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Picnic pizza


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This idea was born one warm summer evening when I attempted to take a pizza to the park for a picnic. Since I didn't have an actual pizza box to carry it in, I wrapped my freshly cooked pizza in foil, tucked napkins and plates into my bag and hoped for the best. Sadly, the result was disappointing. The pizza flavors were good, but the two-block schlep to the park was enough to wilt the toppings and smush the crust. I needed a better plan. Calzones, of course, were an option, but, though I love eating them at home, I foresaw their saucy insides splattered all over my pretty picnic blanket if I packed them along instead.

A few weeks later, I was rolling fresh cinnamon rolls for a weekend brunch, and it hit me: Why not roll pizza toppings up in fresh dough, a la cinnamon rolls, and then bake them into neat, portable spirals? They would feature the dough/sauce/topping ratio I like so much about pizza, but the handy portability of calzones, without the calzone's goopy, drippy insides. I couldn't wait to finish brunch to put my new game plan into action.

The result, as I had hoped, was superb. These pinwheel pizza rounds proved to be a neat, easily transported pizza option and one of the best meals I've eaten all summer.



For the dough:

2 1/2 cups flour

1 cup warm water

1 packet dry active yeast

2 tablespoon sugar

2 tablespoon olive oil plus more for the bowl

1 teaspoon salt

For the pizza:

2/3 cup sauce of your choice (tomato, pesto, red pepper, even cooked, pureed carrots or sweet potatoes with spices like ground chiles or curry powder stirred in)

1 1/2 cups shredded/crumbled cheese of your choice (I like provolone, goat, aged white cheddar or fresh buffalo mozzarella)

1-3 pizza toppings of your choice (the recipe pictured features diced red onions, spinach and red peppers)


To make the dough, combine water, yeast and sugar and set aside in a warm place until it begins to foam (about 4-5 minutes).

Meanwhile, in a bowl, mixer with paddle or a food processor, combine salt and flour. Slowly stream in the yeast mixture and add the olive oil. If using a mixer or food processor, turn on and allow ingredients to combine until they form a ball of dough. If you're using a mixer, now is the time to switch to the dough hook. Knead (either by turning on your machine or by hand) for 2-3 minutes. Set aside in an oiled bowl, covered with a damp dish towel in a warm place (like an oven that has been turned on and then turned off and allowed to cool a bit but is still warm) for 30 minutes.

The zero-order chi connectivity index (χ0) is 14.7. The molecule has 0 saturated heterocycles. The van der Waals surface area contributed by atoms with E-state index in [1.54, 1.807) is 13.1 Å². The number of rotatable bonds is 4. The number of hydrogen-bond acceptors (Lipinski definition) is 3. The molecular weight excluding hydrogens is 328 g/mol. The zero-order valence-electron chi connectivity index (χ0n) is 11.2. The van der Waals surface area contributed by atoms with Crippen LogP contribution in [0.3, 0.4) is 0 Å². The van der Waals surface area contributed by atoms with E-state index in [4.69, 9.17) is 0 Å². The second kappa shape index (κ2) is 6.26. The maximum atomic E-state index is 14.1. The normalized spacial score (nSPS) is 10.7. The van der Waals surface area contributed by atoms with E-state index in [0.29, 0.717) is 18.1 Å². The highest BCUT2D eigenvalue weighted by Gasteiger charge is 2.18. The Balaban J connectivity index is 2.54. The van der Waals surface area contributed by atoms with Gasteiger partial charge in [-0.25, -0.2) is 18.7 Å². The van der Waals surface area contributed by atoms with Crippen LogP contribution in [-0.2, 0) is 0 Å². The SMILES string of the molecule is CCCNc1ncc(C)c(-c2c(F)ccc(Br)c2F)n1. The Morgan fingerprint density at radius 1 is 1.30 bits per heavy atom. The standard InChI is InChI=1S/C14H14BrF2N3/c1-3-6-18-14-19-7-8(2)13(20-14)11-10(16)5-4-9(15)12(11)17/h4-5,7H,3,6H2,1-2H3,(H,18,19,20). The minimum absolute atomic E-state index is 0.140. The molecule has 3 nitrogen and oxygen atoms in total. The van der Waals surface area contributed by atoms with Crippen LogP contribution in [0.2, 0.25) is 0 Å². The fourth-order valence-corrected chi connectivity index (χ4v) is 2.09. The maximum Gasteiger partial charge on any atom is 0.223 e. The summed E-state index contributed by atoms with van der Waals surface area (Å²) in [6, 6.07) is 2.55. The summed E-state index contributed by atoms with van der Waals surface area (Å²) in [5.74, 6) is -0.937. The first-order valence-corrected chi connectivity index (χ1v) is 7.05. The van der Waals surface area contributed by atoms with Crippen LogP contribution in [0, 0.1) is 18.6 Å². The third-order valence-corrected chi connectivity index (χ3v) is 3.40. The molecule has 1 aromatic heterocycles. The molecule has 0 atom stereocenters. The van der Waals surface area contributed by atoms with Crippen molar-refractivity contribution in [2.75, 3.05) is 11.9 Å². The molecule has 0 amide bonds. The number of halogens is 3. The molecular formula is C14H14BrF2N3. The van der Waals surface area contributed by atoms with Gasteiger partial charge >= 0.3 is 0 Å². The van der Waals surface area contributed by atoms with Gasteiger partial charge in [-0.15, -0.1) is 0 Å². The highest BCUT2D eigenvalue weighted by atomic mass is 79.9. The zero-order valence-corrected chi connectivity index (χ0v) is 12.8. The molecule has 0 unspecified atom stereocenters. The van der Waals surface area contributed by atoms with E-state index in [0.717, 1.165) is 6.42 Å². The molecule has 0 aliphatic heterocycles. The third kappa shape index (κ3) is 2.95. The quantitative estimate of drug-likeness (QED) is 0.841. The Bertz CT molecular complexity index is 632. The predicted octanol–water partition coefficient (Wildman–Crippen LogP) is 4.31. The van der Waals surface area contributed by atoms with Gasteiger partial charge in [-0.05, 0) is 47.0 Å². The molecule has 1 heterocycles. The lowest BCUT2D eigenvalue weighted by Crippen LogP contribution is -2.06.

After dough has doubled in size, punch down and allow to rise for another 30 minutes.

Preheat the oven to 425 degrees. Lightly flour (or line with parchment paper) a baking sheet and set aside.

On a lightly floured surface, roll the dough out into a large rectangle, about 8-by-12.

Spread the sauce over the dough in a thin layer.

Sprinkle the cheese evenly over the sauced dough.

Scatter the toppings evenly over the cheese. Try not to overdo it.

Starting at the bottom, roll the dough up, pinching as you go, to keep it in a tight cylinder.

Use a sharp knife to cut the cylinder into 12 separate 1-inch-thick rounds.

Arrange the rounds on the prepared baking sheet with space between them.

Bake for 15-18 minutes, until the crust is golden-brown and the cheese and sauce bubble.

BrokeAss Gourmet caters to folks who want to live the high life on the cheap, with delicious recipes that are always under $20. Gabi Moskowitz is the blog's editor-in-chief and author of The BrokeAss Gourmet Cookbook and Pizza Dough:100 Delicious, Unexpected Recipes.



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